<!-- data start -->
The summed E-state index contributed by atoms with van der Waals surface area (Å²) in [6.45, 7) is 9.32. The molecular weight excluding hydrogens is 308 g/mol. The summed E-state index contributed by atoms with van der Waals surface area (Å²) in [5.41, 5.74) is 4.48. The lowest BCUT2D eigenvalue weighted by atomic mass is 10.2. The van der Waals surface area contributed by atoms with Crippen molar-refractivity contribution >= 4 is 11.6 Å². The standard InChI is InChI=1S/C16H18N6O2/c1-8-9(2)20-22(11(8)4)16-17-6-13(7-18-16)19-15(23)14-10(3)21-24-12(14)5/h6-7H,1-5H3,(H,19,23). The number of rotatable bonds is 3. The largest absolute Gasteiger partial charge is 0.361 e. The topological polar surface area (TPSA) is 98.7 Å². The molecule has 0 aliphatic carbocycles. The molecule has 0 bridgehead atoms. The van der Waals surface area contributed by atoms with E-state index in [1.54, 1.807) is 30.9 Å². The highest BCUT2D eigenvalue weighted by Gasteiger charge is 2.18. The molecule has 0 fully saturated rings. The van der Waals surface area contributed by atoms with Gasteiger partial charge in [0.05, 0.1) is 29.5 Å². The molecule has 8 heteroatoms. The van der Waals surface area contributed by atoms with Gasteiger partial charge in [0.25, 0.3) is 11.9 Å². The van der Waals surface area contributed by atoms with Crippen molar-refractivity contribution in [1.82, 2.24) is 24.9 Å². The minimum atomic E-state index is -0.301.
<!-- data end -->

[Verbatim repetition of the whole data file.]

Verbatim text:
The summed E-state index contributed by atoms with van der Waals surface area (Å²) in [6.45, 7) is 9.32. The molecular weight excluding hydrogens is 308 g/mol. The summed E-state index contributed by atoms with van der Waals surface area (Å²) in [5.41, 5.74) is 4.48. The lowest BCUT2D eigenvalue weighted by atomic mass is 10.2. The van der Waals surface area contributed by atoms with Crippen molar-refractivity contribution >= 4 is 11.6 Å². The standard InChI is InChI=1S/C16H18N6O2/c1-8-9(2)20-22(11(8)4)16-17-6-13(7-18-16)19-15(23)14-10(3)21-24-12(14)5/h6-7H,1-5H3,(H,19,23). The number of rotatable bonds is 3. The largest absolute Gasteiger partial charge is 0.361 e. The topological polar surface area (TPSA) is 98.7 Å². The molecule has 0 aliphatic carbocycles. The molecule has 0 bridgehead atoms. The van der Waals surface area contributed by atoms with E-state index in [1.54, 1.807) is 30.9 Å². The highest BCUT2D eigenvalue weighted by Gasteiger charge is 2.18. The molecule has 0 fully saturated rings. The van der Waals surface area contributed by atoms with Gasteiger partial charge in [0.05, 0.1) is 29.5 Å². The molecule has 8 heteroatoms. The van der Waals surface area contributed by atoms with Gasteiger partial charge in [0.25, 0.3) is 11.9 Å². The van der Waals surface area contributed by atoms with Crippen molar-refractivity contribution in [1.82, 2.24) is 24.9 Å². The minimum atomic E-state index is -0.301.